In downtown Boston, Avery and Boylston streets jut out from Boston Common only a block apart, but they might as well be worlds apart.
Home to the Ritz-Carlton, Sports Club/LA, and the high-end furniture store Roche-Bobois, Avery Street bustles with parking attendants, hotel guests, condominium residents, and chauffeurs.
Boylston Street bustles, too, but with a completely different vibe.
The block between Washington and Tremont streets is an urban mix of historic buildings, an adult book and video store, a day shelter for the homeless, and what police say is the site of multiple complaints and tips about “blatant drug use” and hundreds of drug arrests.
On Sunday, drug control officers working there ensnared a JetBlue Airways Corp. pilot on a heroin charge.
“Historically, that area has been an area of a lot of drug activity,” said Boston police Captain Kenneth Fong, who commands District A-1, which covers downtown and Charlestown.
“There’s a lot of new residential units being built there, a lot of new businesses. We’re trying to change the face of the area working with the neighborhood residents and businesses,” Fong said.
In the last few months, Fong said, officers have nearly doubled the overall number of arrests they have made across the district.
Boston police also say there have been 213 drug arrests on Boston Common and the surrounding area, including Tremont, Park, and Boylston streets between Jan. 1, 2012, and the present.
Heroin and crack cocaine are the most common drugs found there, said Sergeant Michael McCarthy, a police spokesman.
Fong said police have increased the number of patrols by uniformed and undercover officers. There are also bicycle and motorcycle patrols and officers who park their police cruisers and walk around, he said.
Transit Police say surveillance cameras have “greatly reduced” the number of people taking shelter inside Chinatown station to consume drugs, said Lieutenant Detective Richard Sullivan, commander of the special crimes unit.
Residents say they have noticed the drive to clean up the area.
“The new mayor is trying,” said Kevin Barron, a lawyer who lives on Washington Street. “Before the new mayor, there were hand-to-hand drug sales in broad daylight during lunch time.”
Barron credited police for their efforts, but added: “All the development and the rise of prices hasn’t changed the situation in the street yet.”
According to a police report, drug control officers who arrested John Manwaring, the JetBlue pilot, noticed him while running an investigation near St. Francis House, a day shelter.
Karen LaFrazia, the shelter’s executive director, said St. Francis House “has taken the initiative to be part of the solution to all kinds of negative things that might be happening.”
“St. Francis House has been one of the loudest voices in the neighborhood pushing for more arrests, pushing for this to be a safer, drug-free neighborhood,” LaFrazia said. “Drug dealers make it that much harder for us to do our work.”
Last August, LaFrazia said she started organizing meetings of what she calls the “Boylston Block,” which includes the property managers and owners from places such as Dunkin’ Donuts, Emerson College, and The Hamilton Company Inc., a real estate firm.
The group’s objective is to improve the quality of life on their stretch of Boylston Street, from Boston Common to Washington Street.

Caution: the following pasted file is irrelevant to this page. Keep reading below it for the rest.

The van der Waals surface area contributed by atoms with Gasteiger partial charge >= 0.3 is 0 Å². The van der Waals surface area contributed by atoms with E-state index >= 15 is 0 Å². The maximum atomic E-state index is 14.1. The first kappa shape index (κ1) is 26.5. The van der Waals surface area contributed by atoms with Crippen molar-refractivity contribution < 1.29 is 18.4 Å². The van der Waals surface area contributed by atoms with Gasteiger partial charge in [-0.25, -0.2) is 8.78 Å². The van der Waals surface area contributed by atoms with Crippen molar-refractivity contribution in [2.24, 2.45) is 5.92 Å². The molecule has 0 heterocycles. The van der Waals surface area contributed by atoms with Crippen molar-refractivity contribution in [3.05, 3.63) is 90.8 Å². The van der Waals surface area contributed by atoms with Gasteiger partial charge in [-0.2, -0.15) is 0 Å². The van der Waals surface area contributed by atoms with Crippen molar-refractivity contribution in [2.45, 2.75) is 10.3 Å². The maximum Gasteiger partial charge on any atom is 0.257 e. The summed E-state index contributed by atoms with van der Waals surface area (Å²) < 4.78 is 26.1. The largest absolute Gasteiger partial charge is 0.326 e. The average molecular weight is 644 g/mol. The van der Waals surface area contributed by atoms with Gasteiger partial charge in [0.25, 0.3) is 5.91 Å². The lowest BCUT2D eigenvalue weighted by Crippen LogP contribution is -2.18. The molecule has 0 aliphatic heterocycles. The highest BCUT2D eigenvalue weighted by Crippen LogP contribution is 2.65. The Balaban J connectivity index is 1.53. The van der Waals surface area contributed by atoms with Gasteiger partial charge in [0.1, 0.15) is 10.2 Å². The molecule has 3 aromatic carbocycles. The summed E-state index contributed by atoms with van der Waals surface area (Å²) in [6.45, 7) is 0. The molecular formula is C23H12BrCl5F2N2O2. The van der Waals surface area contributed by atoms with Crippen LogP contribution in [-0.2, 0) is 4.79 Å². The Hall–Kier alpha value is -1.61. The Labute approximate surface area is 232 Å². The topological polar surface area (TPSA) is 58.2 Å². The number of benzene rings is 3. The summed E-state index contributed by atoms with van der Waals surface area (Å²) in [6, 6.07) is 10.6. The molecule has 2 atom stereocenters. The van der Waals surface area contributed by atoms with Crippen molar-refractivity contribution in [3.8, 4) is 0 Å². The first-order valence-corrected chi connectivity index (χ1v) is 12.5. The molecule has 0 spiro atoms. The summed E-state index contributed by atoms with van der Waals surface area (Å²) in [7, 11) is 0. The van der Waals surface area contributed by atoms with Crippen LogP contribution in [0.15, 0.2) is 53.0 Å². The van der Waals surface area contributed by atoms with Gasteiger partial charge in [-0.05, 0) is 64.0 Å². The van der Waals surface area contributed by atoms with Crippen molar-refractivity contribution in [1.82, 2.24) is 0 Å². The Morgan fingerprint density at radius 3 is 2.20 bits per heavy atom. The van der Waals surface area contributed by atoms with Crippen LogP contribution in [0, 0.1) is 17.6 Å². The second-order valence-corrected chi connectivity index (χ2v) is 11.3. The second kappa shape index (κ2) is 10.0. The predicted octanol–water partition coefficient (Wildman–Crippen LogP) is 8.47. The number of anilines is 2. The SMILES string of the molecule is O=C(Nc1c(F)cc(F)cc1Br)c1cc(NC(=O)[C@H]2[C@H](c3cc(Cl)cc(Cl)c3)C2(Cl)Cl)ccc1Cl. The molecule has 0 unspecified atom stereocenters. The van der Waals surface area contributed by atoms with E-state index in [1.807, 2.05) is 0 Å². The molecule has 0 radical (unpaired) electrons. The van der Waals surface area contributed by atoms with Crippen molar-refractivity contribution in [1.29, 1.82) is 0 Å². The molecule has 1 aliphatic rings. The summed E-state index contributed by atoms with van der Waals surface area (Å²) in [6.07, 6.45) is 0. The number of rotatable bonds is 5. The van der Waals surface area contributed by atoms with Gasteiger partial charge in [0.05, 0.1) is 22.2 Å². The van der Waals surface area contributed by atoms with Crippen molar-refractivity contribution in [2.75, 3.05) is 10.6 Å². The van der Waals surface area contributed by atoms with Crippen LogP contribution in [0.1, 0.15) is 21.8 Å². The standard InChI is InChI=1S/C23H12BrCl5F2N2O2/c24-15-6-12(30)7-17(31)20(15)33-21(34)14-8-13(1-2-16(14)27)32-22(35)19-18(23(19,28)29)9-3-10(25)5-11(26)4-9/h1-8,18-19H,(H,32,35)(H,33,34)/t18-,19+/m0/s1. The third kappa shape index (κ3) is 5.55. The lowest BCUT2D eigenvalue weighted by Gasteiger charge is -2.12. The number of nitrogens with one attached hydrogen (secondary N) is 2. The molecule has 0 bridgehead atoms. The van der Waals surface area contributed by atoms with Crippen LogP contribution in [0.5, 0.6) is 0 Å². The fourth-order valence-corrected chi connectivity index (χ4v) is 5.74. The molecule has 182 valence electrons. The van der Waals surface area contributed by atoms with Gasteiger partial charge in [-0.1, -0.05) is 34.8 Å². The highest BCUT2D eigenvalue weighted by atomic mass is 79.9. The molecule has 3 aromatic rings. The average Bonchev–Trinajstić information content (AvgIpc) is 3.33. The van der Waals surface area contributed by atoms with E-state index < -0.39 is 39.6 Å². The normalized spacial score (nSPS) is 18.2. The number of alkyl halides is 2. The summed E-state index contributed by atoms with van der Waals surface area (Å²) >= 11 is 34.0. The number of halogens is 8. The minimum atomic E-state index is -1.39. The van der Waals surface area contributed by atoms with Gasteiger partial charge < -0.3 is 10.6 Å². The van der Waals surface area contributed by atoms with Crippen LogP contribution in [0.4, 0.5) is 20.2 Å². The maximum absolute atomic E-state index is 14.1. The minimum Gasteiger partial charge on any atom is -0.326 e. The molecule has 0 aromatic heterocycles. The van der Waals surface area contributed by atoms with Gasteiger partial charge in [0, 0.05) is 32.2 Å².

“There’s a heroin problem in the city of Boston. There are people buying heroin and they run [the] gamut from people who are homeless to commercial airline pilots to everything in between,” LaFrazia said. “It’s my intention to create a better neighborhood for everybody and that means absent drug dealers.”
One issue the shelter’s neighbors cite is how St. Francis House draws in people who want to prey upon the homeless men and women there.
“As long as there are those who are trying to straighten themselves out and there are those who are going to try to draw them back in,” said Bob Jolly Jr., business manager at the Grand Lodge of Masons in Massachusetts, located at the corner of Boylston and Tremont streets.
“Sometimes you feel like you’re swimming against the tide. It just keeps coming,” Jolly said.
Property managers approached the Boston Redevelopment Authority for help with the streetscape and the Downtown Boston Business Improvement District “adopted” the China Trade Center at the city’s request.
The nonprofit added a produce vendor and dispatched “ambassadors” there to welcome pedestrians, give directions, clean up, and perform other services, according to Rosemarie Sansone, the organization’s president.
The Hamilton Company, which has two properties on Boylston Street, increased lighting and installed planters with evergreens in front of one of its buildings, said Jim Burke, the firm’s director of property management and leasing.
“Everybody has their mind in a good place and wants to help, but it’s resources and just getting people to commit,” he said.
Chris White, a software engineer who lives on Washington Street, cited such improvements as restaurants opening on the weekends for brunch and condominiums taking over what was once Locke-Ober Cafe.
He said he hopes improvements will spread further when work is completed on a 625-foot tower under construction at the site of the former Filene’s property, and building owners find tenants for vacant properties in the neighborhood.
Peggy Ings, an Emerson College administrator and a member of the Midtown Park Plaza Neighborhood Association, said the Common has always attracted a wide variety of people.
But now, she says, people are paying millions to be there.
“People investing a great deal to be here,” she said. “And more and more people are looking to buy down here. That has to tell a story as well.”